Israeli Arabs fighting battle to attend university
Through its 5-year, NIS 300 million plan, Council of Higher Education working to help Israeli-Arab students.
Illustrative photo Photo: Ariel Jerozolimski
Only about 11 percent of college and university students are Arab, according to
the Council on Higher Education (CHE).
Given that the Arab population in
Israel now stands at more than 20%, that number is indicative of the barriers
still holding Israeli Arabs back from gaining the education they seek, and
therefore keeping thousands of citizens from integrating into the Israeli
Recognizing the gaps, the CHE is in midst of a five-year, NIS
300 million plan, begun last year, to make those numbers more reflective of
society as a whole and to make higher education accessible to all
But with institutionalized discrimination present in higher
education, critics say, the government will have to take more aggressive steps
toward leveling the playing field, including allowing university- level courses
in Arabic – and not just for those studying the language.
year, educational institutions will have to translate websites into Arabic and
offer incoming students workshops for improving their Hebrew and other forms of
academic support, all of which will be subsidized by the statecreated
Schools will also be required to come up with plans for recruiting
more minority students and reducing the dropout rate. As part of the CHE’s
overall plan, it will also begin opening information centers in Arab towns
around the country. The centers will offer, among other things, guidance that is
largely unavailable to the majority of Arab high school students.
Binstein, who helped produce the latest report on the issue at the CHE, said the
council’s program will help students “pursue a wider range of careers and will
serve as a stepping stone for new opportunities for graduates.”
extremely high proportion of Arab students, for example, apply only to study in
medicine or related fields.
Having more Arabs attend universities will
“open new horizons for them and therefore it’s something that is a positive in
its own right, as well as how it will positively benefit Israeli society,”
She said that although there is an overall increase in the
percentage of Arab students in higher education, that number has risen at the
same time as an overall jump in the size of the general student
“We are continuing our efforts to increase the representation
of Arabs in the student body, through programs to help students whose mother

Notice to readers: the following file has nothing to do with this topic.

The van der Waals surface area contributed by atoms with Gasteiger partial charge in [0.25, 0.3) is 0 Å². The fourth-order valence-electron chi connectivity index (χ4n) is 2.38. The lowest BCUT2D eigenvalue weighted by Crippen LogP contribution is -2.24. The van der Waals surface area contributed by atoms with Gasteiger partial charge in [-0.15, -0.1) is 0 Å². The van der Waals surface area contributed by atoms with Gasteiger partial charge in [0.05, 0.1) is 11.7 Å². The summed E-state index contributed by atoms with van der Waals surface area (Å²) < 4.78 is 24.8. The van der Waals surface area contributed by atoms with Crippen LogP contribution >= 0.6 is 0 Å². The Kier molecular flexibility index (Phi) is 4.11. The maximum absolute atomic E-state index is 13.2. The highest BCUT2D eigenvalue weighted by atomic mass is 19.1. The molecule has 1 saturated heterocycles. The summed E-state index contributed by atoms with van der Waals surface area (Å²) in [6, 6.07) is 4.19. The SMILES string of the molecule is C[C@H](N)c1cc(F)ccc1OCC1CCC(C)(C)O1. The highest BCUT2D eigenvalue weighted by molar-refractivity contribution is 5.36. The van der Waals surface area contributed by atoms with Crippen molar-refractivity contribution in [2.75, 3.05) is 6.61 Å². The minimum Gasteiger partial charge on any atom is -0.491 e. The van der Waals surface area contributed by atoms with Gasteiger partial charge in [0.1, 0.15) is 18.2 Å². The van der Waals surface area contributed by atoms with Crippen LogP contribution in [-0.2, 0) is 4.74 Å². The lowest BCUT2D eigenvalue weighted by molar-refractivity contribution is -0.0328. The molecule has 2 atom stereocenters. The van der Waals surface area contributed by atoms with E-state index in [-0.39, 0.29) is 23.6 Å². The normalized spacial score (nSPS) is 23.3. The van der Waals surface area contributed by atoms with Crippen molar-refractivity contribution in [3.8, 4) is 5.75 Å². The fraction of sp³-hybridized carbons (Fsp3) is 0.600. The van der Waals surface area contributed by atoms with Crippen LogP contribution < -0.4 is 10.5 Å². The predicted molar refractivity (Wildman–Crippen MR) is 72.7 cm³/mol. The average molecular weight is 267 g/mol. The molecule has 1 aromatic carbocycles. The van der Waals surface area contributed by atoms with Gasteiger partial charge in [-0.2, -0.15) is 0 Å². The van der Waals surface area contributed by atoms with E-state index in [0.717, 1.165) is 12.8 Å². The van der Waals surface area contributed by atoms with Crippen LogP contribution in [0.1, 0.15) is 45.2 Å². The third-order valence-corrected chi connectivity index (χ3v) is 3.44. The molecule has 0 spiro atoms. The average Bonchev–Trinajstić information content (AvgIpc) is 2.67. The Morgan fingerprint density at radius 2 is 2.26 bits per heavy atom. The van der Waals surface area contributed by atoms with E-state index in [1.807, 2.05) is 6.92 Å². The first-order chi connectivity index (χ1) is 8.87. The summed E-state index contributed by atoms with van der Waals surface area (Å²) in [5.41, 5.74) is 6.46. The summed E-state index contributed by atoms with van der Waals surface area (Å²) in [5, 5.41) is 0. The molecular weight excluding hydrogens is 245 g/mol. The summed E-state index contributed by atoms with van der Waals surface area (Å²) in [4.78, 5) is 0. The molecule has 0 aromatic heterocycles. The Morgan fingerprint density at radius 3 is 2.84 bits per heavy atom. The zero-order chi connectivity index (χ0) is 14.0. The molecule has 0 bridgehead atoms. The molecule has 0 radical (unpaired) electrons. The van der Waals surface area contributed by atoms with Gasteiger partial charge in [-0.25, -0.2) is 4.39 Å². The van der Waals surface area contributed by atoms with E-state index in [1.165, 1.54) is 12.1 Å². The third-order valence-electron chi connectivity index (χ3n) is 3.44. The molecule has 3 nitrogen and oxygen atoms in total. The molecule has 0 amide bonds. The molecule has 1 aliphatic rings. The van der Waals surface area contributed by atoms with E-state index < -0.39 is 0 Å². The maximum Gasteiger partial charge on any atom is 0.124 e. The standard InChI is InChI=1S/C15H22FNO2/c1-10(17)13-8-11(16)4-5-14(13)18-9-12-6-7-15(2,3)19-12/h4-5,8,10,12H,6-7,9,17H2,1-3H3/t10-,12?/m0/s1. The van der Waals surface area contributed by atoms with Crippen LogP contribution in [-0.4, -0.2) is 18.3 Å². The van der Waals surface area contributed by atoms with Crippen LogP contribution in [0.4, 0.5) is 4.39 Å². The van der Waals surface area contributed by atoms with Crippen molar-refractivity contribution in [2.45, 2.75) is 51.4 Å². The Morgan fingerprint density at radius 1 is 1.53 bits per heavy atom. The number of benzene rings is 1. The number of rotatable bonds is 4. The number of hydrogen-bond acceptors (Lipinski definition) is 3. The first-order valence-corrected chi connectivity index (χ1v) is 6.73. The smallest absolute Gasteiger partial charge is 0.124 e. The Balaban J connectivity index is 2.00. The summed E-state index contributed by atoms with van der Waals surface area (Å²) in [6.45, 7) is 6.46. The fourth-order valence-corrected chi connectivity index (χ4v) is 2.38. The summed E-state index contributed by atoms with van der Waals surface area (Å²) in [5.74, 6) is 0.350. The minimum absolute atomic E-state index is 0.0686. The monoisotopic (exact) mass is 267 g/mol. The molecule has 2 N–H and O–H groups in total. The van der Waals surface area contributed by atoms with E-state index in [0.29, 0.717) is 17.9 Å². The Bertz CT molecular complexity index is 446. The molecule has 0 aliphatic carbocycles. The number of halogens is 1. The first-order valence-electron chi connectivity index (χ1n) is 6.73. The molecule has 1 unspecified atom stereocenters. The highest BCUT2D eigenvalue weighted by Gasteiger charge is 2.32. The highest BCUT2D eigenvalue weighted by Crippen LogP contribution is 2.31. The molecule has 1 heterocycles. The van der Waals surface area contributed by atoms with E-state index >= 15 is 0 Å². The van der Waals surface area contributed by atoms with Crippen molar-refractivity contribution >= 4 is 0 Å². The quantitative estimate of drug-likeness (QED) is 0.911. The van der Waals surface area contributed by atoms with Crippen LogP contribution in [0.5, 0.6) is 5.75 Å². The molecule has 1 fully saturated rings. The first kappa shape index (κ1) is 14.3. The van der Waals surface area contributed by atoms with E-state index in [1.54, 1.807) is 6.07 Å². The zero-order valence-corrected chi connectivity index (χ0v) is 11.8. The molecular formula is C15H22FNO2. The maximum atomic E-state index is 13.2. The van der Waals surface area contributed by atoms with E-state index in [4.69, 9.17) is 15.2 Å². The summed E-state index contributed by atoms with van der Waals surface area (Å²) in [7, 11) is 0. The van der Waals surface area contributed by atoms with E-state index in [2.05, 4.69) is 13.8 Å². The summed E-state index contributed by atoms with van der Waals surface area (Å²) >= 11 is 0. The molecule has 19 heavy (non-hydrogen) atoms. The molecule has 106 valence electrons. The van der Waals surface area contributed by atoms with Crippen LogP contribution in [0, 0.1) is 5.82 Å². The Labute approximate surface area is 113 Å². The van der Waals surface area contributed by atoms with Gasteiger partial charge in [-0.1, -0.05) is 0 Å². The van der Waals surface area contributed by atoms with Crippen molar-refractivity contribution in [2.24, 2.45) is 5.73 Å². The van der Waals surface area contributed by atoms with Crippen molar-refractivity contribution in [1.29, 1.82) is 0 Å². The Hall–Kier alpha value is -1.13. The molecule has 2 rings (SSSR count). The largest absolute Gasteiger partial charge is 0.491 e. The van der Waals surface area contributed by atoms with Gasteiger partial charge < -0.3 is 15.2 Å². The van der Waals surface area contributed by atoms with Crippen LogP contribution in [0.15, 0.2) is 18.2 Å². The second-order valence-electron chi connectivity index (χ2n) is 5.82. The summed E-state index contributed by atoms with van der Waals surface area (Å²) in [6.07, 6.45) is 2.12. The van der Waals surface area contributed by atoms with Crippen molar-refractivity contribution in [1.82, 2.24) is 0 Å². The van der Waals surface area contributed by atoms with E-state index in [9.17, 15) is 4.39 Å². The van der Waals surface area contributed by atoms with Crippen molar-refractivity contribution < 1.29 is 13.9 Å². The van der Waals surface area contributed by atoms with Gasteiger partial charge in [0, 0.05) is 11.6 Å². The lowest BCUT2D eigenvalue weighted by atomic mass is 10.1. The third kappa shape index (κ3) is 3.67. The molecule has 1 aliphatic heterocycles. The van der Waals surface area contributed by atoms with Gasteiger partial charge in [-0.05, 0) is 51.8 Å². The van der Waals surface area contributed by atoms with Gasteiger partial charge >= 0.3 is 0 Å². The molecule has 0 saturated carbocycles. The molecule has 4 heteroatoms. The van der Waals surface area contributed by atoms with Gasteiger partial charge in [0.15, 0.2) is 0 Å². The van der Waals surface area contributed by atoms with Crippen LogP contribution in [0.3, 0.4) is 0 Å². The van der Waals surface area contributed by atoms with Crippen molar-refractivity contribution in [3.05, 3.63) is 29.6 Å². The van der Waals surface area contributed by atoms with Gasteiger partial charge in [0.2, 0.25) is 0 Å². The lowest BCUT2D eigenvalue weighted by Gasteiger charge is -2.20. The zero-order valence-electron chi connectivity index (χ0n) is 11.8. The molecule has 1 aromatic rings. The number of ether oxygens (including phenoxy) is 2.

tongue is not Hebrew apply and get accepted to university,” Binstein
The problems, however, are multifaceted. Dr. Yousef Jabareen, the
founder of Dirasat – The Arab Center for Law and Policy, a Nazareth-based
organization, said that while the moves are encouraging, they do not go far and
“Creating this plan by itself is a positive development and
I’m glad that the council is giving attention to this issue.
don’t think the plan is comprehensive enough,” said Jabareen. For example, he
applauded the policy of having websites in Arabic, but said that more systematic
discrimination happens in taking the psychometric exams needed for entrance to
“There’s a serious gap of about 100 points between Arabs and
Jews, with Arabs always scoring less, so we argue that it is culturally biased
against Arab students, and I didn’t see anything substantial in the latest
recommendations for dealing with this,” Jabareen said.
“We have also
suggested that first-year Arab students get enrichment classes on how to conduct
and write research, allowing them to gain research skills in Arabic, and in
general to add some university classes in Arabic, in their own language, so it
would be easier for them to understand and connect with
Jabareen noted, citing the report, that only 2% of
university professors in Israel are Arab.
Hampered by many of these
disadvantages, he added, between 7,000 and 8,000 Israeli-Arab students are
studying in Jordan, which is both more expensive for them, and is unlikely to
help them gain unemployment upon their return to Israel. Other Arab students
have been flocking to the West Bank, he added, primarily to the American
University in Jenin.
Meanwhile, he noted, Dirasat has been recommended
allowing the Nazareth Academic Institute, a new college, to be eligible for
becoming a publicly funded institution.
“This is the only Arabic-language
institution in the entire Arab sector. But of all the seven colleges in the
north of Israel, it is the only one where students can earn a BA degree in
Arabic – and the only one that gets no public funding,” Jabareen
“These are important recommendations. But they need a close
follow-up in order to check that they are being implemented and are not just
ideas on paper.”